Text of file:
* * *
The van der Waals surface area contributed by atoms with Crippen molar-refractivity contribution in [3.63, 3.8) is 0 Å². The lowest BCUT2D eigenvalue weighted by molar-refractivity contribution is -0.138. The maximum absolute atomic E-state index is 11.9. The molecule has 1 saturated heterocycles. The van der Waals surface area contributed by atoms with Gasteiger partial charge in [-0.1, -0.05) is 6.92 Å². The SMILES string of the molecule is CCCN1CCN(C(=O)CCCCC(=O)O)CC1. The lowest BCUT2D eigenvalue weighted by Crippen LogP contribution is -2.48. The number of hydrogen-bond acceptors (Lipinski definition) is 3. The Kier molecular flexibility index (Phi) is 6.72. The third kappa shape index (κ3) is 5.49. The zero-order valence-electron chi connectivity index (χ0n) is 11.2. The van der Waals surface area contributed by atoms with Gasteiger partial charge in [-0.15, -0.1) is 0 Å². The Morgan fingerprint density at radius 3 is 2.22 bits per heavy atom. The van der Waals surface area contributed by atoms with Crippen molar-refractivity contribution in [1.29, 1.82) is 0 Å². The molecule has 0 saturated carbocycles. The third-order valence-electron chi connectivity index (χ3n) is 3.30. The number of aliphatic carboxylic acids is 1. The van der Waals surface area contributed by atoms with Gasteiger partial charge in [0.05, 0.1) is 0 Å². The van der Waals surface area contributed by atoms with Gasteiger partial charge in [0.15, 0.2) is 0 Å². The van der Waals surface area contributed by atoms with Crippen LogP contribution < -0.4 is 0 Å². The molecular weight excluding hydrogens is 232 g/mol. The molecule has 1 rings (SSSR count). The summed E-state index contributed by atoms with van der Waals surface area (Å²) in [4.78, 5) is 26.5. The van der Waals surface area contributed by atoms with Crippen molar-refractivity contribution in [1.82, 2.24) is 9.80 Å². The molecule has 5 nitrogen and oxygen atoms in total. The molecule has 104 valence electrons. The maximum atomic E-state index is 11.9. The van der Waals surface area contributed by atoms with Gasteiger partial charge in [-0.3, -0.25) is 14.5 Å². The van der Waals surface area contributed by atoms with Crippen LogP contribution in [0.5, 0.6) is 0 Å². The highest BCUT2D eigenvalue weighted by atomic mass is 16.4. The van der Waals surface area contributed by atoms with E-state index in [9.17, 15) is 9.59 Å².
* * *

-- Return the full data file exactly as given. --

The van der Waals surface area contributed by atoms with Crippen molar-refractivity contribution in [3.63, 3.8) is 0 Å². The lowest BCUT2D eigenvalue weighted by molar-refractivity contribution is -0.138. The maximum absolute atomic E-state index is 11.9. The molecule has 1 saturated heterocycles. The van der Waals surface area contributed by atoms with Gasteiger partial charge in [-0.1, -0.05) is 6.92 Å². The SMILES string of the molecule is CCCN1CCN(C(=O)CCCCC(=O)O)CC1. The lowest BCUT2D eigenvalue weighted by Crippen LogP contribution is -2.48. The number of hydrogen-bond acceptors (Lipinski definition) is 3. The Kier molecular flexibility index (Phi) is 6.72. The third kappa shape index (κ3) is 5.49. The zero-order valence-electron chi connectivity index (χ0n) is 11.2. The van der Waals surface area contributed by atoms with Gasteiger partial charge in [-0.15, -0.1) is 0 Å². The Morgan fingerprint density at radius 3 is 2.22 bits per heavy atom. The van der Waals surface area contributed by atoms with Crippen molar-refractivity contribution in [1.29, 1.82) is 0 Å². The molecule has 0 saturated carbocycles. The third-order valence-electron chi connectivity index (χ3n) is 3.30. The number of aliphatic carboxylic acids is 1. The van der Waals surface area contributed by atoms with Gasteiger partial charge in [0.05, 0.1) is 0 Å². The van der Waals surface area contributed by atoms with Gasteiger partial charge in [0.15, 0.2) is 0 Å². The van der Waals surface area contributed by atoms with Crippen LogP contribution < -0.4 is 0 Å². The molecular weight excluding hydrogens is 232 g/mol. The molecule has 1 rings (SSSR count). The summed E-state index contributed by atoms with van der Waals surface area (Å²) in [4.78, 5) is 26.5. The van der Waals surface area contributed by atoms with Crippen molar-refractivity contribution in [1.82, 2.24) is 9.80 Å². The molecule has 5 nitrogen and oxygen atoms in total. The molecule has 104 valence electrons. The maximum atomic E-state index is 11.9. The van der Waals surface area contributed by atoms with Gasteiger partial charge in [-0.3, -0.25) is 14.5 Å². The van der Waals surface area contributed by atoms with Crippen LogP contribution in [0.5, 0.6) is 0 Å². The highest BCUT2D eigenvalue weighted by atomic mass is 16.4. The van der Waals surface area contributed by atoms with E-state index in [9.17, 15) is 9.59 Å².